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Talking with Immigrant Entrepreneurs
This month, Phillip Bailey has been talking with immigrant entrepreneurs about the struggles, sacrifices and successes of starting a business in a new country. So far, he has interviewed four entrepreneurs, who each have their own reasons for immigrating and who have had varying levels of success.
(Click on the names below to read more and to hear the interviews.)
After two years of civil war in her birthplace, Sierra Leone, Kadiatu Jalloh (pictured) emigrated with her family to Gambia. She worked there as a maid for a few years, saving enough money to move to New York City. On the advice of a friend from Gambia, she moved to Louisville in 1998. Kadiatu worked as a housekeeper and waitress until a problem with INS led to her arrest. Kadiatu eventually filed the necessary paperwork to stay in the United States, but while her status was in flux, she was unable to work, so she made ends meet by cooking at home and selling her dishes through word of mouth. She now operates Maa Sha-Allah, a West African restaurant in Louisville’s Buechel neighborhood.
Yung Nguyen fled Vietnam after the fall of Saigon. He had family living in America and he had studied the United States in school, so he ended up in Louisville. Nguyen studied at JCTCS, then in the engineering program at the University of Louisville, where he met Mike Davis, a fellow student who shared his entrepreneurial ambitions. Together, they developed VINE, a system that notifies crime victims when their perpetrators are released from custody and when court dates are scheduled.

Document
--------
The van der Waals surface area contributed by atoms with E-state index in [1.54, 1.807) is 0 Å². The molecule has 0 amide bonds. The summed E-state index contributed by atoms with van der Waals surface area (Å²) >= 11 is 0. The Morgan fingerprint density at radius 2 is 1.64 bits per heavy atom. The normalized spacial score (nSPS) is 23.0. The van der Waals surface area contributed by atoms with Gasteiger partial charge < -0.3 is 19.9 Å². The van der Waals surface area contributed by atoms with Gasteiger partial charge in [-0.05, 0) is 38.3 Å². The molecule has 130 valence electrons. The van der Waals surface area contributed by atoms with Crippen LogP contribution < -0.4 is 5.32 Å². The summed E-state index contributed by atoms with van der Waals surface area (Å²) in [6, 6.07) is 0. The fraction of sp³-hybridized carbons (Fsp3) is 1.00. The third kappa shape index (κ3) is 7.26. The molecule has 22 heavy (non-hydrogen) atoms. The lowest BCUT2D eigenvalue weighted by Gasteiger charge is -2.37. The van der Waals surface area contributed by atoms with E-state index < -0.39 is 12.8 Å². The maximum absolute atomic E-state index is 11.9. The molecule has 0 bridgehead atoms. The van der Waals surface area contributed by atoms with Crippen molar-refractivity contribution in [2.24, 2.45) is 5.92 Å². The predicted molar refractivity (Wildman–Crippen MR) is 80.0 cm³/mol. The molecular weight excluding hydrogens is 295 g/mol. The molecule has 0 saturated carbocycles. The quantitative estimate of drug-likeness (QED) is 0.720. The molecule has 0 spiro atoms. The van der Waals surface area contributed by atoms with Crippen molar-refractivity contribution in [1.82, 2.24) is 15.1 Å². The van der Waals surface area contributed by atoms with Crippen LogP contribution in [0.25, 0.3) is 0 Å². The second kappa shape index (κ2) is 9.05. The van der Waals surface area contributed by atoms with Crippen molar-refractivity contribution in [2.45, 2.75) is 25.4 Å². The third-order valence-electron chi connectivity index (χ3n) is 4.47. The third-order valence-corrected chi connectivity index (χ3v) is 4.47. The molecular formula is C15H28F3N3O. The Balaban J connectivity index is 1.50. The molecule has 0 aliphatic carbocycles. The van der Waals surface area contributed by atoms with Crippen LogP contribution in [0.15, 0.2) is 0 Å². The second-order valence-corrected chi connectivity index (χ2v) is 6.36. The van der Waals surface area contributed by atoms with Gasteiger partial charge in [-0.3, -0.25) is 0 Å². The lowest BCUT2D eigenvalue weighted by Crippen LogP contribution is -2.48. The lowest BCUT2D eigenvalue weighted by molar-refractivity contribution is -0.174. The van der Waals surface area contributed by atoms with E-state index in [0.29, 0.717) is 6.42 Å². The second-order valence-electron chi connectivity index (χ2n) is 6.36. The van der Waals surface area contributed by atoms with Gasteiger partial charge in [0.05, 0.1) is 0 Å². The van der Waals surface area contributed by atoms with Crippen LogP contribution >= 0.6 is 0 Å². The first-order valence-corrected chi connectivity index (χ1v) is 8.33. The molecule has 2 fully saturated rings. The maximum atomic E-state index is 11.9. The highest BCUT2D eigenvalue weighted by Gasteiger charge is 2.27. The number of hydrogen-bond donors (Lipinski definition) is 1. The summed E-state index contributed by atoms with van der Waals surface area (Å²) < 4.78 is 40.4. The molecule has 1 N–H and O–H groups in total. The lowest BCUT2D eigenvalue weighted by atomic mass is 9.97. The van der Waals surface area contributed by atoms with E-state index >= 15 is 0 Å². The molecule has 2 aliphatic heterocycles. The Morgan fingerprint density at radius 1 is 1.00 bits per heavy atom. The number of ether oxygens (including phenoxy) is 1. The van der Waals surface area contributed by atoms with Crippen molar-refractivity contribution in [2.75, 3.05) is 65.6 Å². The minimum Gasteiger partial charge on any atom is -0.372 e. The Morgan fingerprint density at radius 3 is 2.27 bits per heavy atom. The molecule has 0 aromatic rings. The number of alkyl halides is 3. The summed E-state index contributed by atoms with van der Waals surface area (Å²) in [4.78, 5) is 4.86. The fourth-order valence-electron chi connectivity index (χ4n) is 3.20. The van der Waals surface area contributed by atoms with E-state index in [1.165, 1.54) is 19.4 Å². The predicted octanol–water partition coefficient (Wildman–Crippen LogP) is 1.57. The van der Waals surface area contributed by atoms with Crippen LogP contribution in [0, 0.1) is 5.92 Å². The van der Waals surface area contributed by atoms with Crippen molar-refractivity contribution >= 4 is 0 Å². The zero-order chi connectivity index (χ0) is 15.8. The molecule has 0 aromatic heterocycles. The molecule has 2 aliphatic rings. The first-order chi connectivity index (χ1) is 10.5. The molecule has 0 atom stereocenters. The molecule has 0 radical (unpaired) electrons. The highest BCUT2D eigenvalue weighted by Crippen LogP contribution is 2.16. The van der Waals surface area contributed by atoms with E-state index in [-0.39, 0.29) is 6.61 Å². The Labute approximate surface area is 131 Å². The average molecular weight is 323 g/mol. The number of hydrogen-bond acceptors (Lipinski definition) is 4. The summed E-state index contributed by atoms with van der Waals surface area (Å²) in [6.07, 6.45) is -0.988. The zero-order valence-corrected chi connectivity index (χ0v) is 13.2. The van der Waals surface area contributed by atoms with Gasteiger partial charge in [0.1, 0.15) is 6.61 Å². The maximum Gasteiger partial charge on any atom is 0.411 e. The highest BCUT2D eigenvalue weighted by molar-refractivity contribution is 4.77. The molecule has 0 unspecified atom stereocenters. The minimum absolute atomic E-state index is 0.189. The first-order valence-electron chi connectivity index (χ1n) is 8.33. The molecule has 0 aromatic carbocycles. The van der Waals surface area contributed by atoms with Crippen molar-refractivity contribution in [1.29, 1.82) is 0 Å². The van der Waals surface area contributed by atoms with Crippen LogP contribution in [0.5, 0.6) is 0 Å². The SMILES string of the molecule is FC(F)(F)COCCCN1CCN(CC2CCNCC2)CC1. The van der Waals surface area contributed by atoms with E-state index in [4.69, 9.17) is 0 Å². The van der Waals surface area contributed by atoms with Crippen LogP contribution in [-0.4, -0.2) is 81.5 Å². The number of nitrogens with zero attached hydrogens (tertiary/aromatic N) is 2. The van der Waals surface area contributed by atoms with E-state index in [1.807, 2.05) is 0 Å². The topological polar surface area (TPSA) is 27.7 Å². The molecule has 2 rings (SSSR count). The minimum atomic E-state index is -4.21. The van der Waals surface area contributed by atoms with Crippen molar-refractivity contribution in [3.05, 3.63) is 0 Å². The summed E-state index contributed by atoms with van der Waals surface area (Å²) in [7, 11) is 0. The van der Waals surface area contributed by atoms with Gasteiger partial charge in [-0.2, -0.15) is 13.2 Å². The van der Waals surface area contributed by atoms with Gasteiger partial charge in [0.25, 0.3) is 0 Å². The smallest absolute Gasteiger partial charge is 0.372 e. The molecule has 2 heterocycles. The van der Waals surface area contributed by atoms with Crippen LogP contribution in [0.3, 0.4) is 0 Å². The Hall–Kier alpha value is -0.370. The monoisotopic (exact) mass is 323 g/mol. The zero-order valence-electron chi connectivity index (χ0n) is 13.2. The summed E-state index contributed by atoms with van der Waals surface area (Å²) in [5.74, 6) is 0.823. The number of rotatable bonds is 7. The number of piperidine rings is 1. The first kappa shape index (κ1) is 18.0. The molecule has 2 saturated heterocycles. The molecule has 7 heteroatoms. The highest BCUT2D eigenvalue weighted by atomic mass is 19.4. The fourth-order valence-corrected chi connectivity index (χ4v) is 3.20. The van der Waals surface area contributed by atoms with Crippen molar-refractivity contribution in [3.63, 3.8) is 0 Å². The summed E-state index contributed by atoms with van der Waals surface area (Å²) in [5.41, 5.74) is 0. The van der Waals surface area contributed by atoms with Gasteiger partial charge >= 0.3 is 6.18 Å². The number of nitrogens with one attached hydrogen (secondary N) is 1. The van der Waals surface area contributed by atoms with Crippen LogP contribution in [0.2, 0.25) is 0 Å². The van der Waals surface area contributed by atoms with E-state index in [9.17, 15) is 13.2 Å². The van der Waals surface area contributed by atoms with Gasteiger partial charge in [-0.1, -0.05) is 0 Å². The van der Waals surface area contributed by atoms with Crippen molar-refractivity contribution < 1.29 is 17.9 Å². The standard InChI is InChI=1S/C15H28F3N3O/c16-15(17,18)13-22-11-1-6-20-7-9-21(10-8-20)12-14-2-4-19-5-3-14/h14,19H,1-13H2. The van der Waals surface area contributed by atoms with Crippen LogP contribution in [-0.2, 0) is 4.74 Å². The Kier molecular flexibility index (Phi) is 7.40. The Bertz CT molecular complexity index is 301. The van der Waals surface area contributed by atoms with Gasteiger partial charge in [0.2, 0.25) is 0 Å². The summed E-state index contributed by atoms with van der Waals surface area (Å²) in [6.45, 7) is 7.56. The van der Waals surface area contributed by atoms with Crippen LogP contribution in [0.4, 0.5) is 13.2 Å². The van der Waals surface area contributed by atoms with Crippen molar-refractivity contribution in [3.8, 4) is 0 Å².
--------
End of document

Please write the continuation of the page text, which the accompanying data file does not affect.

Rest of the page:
Morocco native Eddie Maamry was working on a cruise ship when he met JoAnne, the woman who would become his wife. She lived in Louisville, and he eventually joined her here. In 2007 he opened Road to Morocco, a restaurant and bar on the first floor of the Henry Clay building. Eddie says location, along with the economic downturn that affected most businesses, is responsible for the failure of Road to Morocco.
Papa Gueye came to Louisville in 1997 on the advice of a friend, who told him it was a nice place to live. Along the way, he noticed he and others in his community were having a hard time accessing one of the comforts of home; West African food was almost impossible to find in Louisville. “I’ve always been an entrepreneur myself,” he explains. Gueye now owns the African Millennium Market on Bardstown Road.